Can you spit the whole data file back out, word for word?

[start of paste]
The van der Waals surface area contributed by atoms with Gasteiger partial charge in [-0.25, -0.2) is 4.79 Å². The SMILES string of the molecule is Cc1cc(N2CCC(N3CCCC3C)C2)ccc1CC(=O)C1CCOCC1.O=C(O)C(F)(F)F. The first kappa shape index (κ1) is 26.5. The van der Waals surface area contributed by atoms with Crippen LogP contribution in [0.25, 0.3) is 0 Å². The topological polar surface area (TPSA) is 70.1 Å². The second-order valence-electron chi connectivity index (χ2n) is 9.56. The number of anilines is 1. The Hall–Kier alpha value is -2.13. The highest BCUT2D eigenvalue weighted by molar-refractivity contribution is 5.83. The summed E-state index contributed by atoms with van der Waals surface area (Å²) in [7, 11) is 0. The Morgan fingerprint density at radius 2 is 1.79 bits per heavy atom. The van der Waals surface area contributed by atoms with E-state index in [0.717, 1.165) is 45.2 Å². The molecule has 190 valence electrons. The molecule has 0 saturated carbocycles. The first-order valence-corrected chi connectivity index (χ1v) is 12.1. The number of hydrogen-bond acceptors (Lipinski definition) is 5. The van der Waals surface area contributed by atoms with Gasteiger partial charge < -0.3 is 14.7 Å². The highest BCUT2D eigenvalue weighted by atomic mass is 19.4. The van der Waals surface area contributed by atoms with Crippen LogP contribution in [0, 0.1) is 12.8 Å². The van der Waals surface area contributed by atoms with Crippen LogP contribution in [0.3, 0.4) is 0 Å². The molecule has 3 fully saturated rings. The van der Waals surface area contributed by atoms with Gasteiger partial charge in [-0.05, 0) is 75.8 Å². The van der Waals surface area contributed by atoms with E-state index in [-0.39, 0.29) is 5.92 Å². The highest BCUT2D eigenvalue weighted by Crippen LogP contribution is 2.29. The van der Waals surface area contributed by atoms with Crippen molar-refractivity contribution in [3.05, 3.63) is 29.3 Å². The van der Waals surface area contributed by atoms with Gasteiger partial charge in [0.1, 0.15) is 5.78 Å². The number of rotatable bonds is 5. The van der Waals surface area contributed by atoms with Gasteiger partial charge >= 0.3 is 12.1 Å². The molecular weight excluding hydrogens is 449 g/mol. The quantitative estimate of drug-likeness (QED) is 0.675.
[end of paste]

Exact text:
The van der Waals surface area contributed by atoms with Gasteiger partial charge in [-0.25, -0.2) is 4.79 Å². The SMILES string of the molecule is Cc1cc(N2CCC(N3CCCC3C)C2)ccc1CC(=O)C1CCOCC1.O=C(O)C(F)(F)F. The first kappa shape index (κ1) is 26.5. The van der Waals surface area contributed by atoms with Crippen LogP contribution in [0.25, 0.3) is 0 Å². The topological polar surface area (TPSA) is 70.1 Å². The second-order valence-electron chi connectivity index (χ2n) is 9.56. The number of anilines is 1. The Hall–Kier alpha value is -2.13. The highest BCUT2D eigenvalue weighted by molar-refractivity contribution is 5.83. The summed E-state index contributed by atoms with van der Waals surface area (Å²) in [7, 11) is 0. The Morgan fingerprint density at radius 2 is 1.79 bits per heavy atom. The van der Waals surface area contributed by atoms with E-state index in [0.717, 1.165) is 45.2 Å². The molecule has 190 valence electrons. The molecule has 0 saturated carbocycles. The first-order valence-corrected chi connectivity index (χ1v) is 12.1. The number of hydrogen-bond acceptors (Lipinski definition) is 5. The van der Waals surface area contributed by atoms with Gasteiger partial charge < -0.3 is 14.7 Å². The highest BCUT2D eigenvalue weighted by atomic mass is 19.4. The van der Waals surface area contributed by atoms with Crippen LogP contribution in [0, 0.1) is 12.8 Å². The van der Waals surface area contributed by atoms with Crippen LogP contribution in [0.3, 0.4) is 0 Å². The molecule has 3 fully saturated rings. The van der Waals surface area contributed by atoms with Gasteiger partial charge in [-0.05, 0) is 75.8 Å². The van der Waals surface area contributed by atoms with E-state index in [-0.39, 0.29) is 5.92 Å². The highest BCUT2D eigenvalue weighted by Crippen LogP contribution is 2.29. The van der Waals surface area contributed by atoms with Crippen molar-refractivity contribution in [3.05, 3.63) is 29.3 Å². The van der Waals surface area contributed by atoms with Gasteiger partial charge in [0.1, 0.15) is 5.78 Å². The number of rotatable bonds is 5. The van der Waals surface area contributed by atoms with Gasteiger partial charge >= 0.3 is 12.1 Å². The molecular weight excluding hydrogens is 449 g/mol. The quantitative estimate of drug-likeness (QED) is 0.675.